One annoyance that some developers have run into with ASP.NET MVC is that certain reserved filenames are not allowed in URLs. Often, this is manifested as a Bad Request error or a File Not Found (404) error.
The specifics of this restriction are accounted for in an interesting blog post entitled Zombie Operating Systems and ASP.NET MVC. This actually wasn’t a restriction on ASP.NET MVC but was built into the core of ASP.NET itself.
Fortunately, ASP.NET 4 fixes this issue with a new setting. In
web.config, simply add
<httpRuntime relaxedUrlToFileSystemMapping="true"/> to the system.web
node. Here’s a snippet from my web.config.
<configuration> <system.web> <httpRuntime relaxedUrlToFileSystemMapping="true"/> <!-- ... your other settings ... --> </system.web> </configuration>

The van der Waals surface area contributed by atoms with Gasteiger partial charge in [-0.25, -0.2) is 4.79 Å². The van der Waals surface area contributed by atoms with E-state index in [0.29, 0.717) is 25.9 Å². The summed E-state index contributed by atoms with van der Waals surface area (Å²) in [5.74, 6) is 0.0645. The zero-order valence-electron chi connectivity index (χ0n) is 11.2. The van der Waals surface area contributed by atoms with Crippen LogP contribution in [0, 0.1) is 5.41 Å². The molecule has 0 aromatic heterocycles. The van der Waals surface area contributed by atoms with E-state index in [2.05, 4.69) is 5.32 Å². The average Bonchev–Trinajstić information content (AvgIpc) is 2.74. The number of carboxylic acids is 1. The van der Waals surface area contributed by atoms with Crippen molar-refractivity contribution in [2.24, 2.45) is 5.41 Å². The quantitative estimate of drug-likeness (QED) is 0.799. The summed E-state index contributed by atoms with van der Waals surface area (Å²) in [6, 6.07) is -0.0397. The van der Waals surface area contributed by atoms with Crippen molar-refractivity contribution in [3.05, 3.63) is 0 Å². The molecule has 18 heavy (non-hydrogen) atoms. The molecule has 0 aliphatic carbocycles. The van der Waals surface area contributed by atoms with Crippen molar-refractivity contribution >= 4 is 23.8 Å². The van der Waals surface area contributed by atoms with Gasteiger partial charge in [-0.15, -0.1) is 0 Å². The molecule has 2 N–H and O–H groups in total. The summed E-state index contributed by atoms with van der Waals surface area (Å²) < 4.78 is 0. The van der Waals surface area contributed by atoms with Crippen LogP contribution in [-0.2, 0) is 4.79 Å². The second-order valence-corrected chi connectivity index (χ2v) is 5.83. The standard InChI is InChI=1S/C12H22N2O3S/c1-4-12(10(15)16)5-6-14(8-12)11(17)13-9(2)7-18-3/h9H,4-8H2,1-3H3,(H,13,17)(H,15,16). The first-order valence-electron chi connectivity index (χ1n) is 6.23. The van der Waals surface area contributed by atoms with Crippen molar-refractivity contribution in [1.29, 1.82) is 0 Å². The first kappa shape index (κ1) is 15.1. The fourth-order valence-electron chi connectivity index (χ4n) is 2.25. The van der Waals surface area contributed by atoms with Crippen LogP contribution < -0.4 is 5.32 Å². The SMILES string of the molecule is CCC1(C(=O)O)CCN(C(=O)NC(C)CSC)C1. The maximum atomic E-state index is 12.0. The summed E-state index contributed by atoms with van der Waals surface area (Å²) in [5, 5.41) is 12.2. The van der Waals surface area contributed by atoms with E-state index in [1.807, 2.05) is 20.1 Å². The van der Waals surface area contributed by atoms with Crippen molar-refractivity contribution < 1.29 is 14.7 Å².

Here is a screenshot of it working on my machine.
Now you are free to use
COM1-9, LPT1-9, AUX, PRT, NUL, CON in your
URLs. I know you were dying to do so. :)
So the question comes up from time to time, “what if I want to have
web.config in my URL?” Why would you want that? Well if you are
makes sense because of the tagging system which places a tag (such as
the “web.config” tag, into the URL. I’m not sure why anyone else would
want it. ;)
The answer is yes, it works.
Please note, that you still can’t request
/web.config because that
would try to request
web.config in the root of your web application
and ASP.NET won’t allow that for good reason!
In fact, any request for a *.config file that doesn’t match a route will fail.
While I think the vast majority of developers really won’t encounter this issue, it’s a really improvement included in ASP.NET 4 for those that do care.
Keep in mind that this isn’t restricted to just these special names. For
example, a URL segment ending with a dot such as the following URL
http://example.com/version/1.0./something will not work unless you set
the this web.config value.